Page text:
Study Circles Program returns to WJ with bigger plans


Photo by Nour Faragallah

Participants in the Study Circles Program reconvene to move into deeper conversations about race and equity. “The work is heavy and draining at times, but the students are what make the efforts worthwhile. The WJ students were unique in their ability to think critically and deeply; their ability to form connections with each other in such a short span of time, and the coalition and friendship that took place,” program facilitator Darwin Wong said.

On Dec. 7 and 9, Walter Johnson hosted the Study Circles program with a group of 30 students and 10 staff members. The program is built to provide the structures for effective dialogue and action so that schools, and the school district, can address practices and policies that limit their ability to close the racial achievement gap. So far it has been incorporated at many middle and high schools in MCPS.

I believe that the first step to solving any issue is to have honest dialogues in finding the root causes. In an environment where adults in government and other structures of power are unable to dialogue effectively, thereby impacting the country as a whole, we must create the conditions where students and adults can have constructive conversations at schools.  If we truly want schools to serve all students and bring out the best in everyone, this is really a critical step to making our schools inclusive and safe for all of our students, albeit just the first step to a long journey towards equity,” program facilitator Darwin Wong said. 

A modified version of the program took place last year on Zoom.  Each staff met with their department with a few students sprinkled in on the last year’s Wednesday schedule, which was for staff their professional development days. This year the student-to-staff ratio was much wider.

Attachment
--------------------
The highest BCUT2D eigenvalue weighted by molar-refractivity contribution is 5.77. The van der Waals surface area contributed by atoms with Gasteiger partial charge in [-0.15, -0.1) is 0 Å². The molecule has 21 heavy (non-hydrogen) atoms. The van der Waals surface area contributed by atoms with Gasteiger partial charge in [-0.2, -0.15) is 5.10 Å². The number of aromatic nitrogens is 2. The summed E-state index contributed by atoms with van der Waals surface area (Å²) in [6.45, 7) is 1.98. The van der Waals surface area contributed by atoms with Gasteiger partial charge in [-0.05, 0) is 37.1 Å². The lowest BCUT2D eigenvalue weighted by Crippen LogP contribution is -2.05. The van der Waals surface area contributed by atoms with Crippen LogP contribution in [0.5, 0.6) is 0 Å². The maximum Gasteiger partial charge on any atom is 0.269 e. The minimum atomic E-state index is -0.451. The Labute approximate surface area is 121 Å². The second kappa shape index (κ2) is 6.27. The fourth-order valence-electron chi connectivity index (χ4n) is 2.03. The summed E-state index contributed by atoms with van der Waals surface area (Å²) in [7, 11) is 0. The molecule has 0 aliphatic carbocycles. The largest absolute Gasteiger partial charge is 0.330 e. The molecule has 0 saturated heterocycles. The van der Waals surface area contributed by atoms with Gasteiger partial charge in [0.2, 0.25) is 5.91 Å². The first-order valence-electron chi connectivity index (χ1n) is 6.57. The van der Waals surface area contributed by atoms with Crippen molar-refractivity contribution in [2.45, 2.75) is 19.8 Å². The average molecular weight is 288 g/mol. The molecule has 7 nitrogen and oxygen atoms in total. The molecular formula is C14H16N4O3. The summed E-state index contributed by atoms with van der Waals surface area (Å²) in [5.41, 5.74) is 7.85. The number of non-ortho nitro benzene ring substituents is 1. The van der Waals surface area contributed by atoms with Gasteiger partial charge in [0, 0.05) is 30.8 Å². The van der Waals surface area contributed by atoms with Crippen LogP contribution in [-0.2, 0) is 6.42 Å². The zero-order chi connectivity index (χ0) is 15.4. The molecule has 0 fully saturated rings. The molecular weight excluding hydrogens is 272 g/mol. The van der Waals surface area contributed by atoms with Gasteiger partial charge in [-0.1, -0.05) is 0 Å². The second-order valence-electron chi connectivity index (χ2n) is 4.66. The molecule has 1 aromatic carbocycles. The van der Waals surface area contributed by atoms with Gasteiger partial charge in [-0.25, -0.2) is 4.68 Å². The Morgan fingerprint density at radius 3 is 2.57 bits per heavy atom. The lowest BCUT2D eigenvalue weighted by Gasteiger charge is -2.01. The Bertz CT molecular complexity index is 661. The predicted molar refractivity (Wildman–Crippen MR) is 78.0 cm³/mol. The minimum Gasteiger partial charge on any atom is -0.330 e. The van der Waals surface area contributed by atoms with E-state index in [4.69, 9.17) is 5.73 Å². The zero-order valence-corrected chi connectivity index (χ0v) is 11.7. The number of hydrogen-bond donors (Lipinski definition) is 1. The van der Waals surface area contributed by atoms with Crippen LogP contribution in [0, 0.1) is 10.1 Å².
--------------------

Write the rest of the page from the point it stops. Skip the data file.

“It really should be a majority student, minority staff. There is naturally that with staff and students, that power dynamic, where teachers hold power over grades, they are the adults in the room, they get to decide how conversations go, for the most part, But when you go into Study Circles, you want everyone to feel even, and that the power dynamics are gone, And so when there is only one student of a 30-staff meeting it is very intimidating for the student and so we want the student to feel comfortable enough to share their experiences without feeling like they are being, we want them to feel vulnerable but not scared to share what they have to say,” Social studies teacher and Leadership advisor Melanie Schwed said. 

Schwed led the training alongside three other facilitators from MCPS’ Study Circles Program. The other staff attendees were Equity and Diversity coordinator and Social Studies teacher Alison Hoefling, Special education teacher Emilia O’Connor, the assistant principals and Principal Jennifer Baker. 

The Study Circles Program team hopes to build a school-based leadership team that can lead and sustain the work at the school level, with the structures and skills necessary to have conversations and dialogues across differences.  

Students and staff learn about the 4 levels of racism: Internalized, Interpersonal, Institutional and Structural. These levels were later applied in the discussion surrounding how teachers react to racial incidents. (Photo by Nour Faragallah)

Their motto is, “we want to coach ourselves out of our jobs” so that every school in MCPS has the people with the right mindset and hearts set to listen, learn and create change together. The program realizes this is tough but they trust their team to be able to help facilitate the process, and they trust the students and staff to be able to direct the work collectively as a result of the experience.